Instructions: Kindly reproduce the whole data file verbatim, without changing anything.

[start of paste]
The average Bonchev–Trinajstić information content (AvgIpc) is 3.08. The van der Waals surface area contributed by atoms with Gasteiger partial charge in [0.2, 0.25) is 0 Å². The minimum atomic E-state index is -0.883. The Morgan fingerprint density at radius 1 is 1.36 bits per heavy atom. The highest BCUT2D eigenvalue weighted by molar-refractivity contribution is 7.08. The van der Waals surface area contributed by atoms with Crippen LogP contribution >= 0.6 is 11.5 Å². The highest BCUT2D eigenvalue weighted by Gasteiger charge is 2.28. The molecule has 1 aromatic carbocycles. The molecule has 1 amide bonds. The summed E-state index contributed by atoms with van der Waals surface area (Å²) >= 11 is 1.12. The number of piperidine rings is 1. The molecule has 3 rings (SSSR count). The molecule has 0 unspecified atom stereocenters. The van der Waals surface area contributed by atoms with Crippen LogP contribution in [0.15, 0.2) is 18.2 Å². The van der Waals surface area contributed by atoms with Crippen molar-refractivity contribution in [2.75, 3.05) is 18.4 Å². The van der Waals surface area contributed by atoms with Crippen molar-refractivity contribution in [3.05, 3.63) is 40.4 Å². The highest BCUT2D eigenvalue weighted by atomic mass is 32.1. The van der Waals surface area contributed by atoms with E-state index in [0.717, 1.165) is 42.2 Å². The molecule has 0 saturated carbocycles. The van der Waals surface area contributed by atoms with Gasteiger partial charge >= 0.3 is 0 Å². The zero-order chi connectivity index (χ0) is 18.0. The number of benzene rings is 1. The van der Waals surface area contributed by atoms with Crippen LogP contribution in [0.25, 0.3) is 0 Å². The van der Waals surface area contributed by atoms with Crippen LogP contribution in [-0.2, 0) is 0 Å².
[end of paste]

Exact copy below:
The average Bonchev–Trinajstić information content (AvgIpc) is 3.08. The van der Waals surface area contributed by atoms with Gasteiger partial charge in [0.2, 0.25) is 0 Å². The minimum atomic E-state index is -0.883. The Morgan fingerprint density at radius 1 is 1.36 bits per heavy atom. The highest BCUT2D eigenvalue weighted by molar-refractivity contribution is 7.08. The van der Waals surface area contributed by atoms with Crippen LogP contribution >= 0.6 is 11.5 Å². The highest BCUT2D eigenvalue weighted by Gasteiger charge is 2.28. The molecule has 1 aromatic carbocycles. The molecule has 1 amide bonds. The summed E-state index contributed by atoms with van der Waals surface area (Å²) >= 11 is 1.12. The number of piperidine rings is 1. The molecule has 3 rings (SSSR count). The molecule has 0 unspecified atom stereocenters. The van der Waals surface area contributed by atoms with Crippen LogP contribution in [0.15, 0.2) is 18.2 Å². The van der Waals surface area contributed by atoms with Crippen molar-refractivity contribution in [2.75, 3.05) is 18.4 Å². The van der Waals surface area contributed by atoms with Crippen molar-refractivity contribution in [3.05, 3.63) is 40.4 Å². The highest BCUT2D eigenvalue weighted by atomic mass is 32.1. The van der Waals surface area contributed by atoms with E-state index in [0.717, 1.165) is 42.2 Å². The molecule has 0 saturated carbocycles. The van der Waals surface area contributed by atoms with Gasteiger partial charge >= 0.3 is 0 Å². The zero-order chi connectivity index (χ0) is 18.0. The number of benzene rings is 1. The van der Waals surface area contributed by atoms with Crippen LogP contribution in [0.25, 0.3) is 0 Å². The van der Waals surface area contributed by atoms with Crippen LogP contribution in [-0.2, 0) is 0 Å².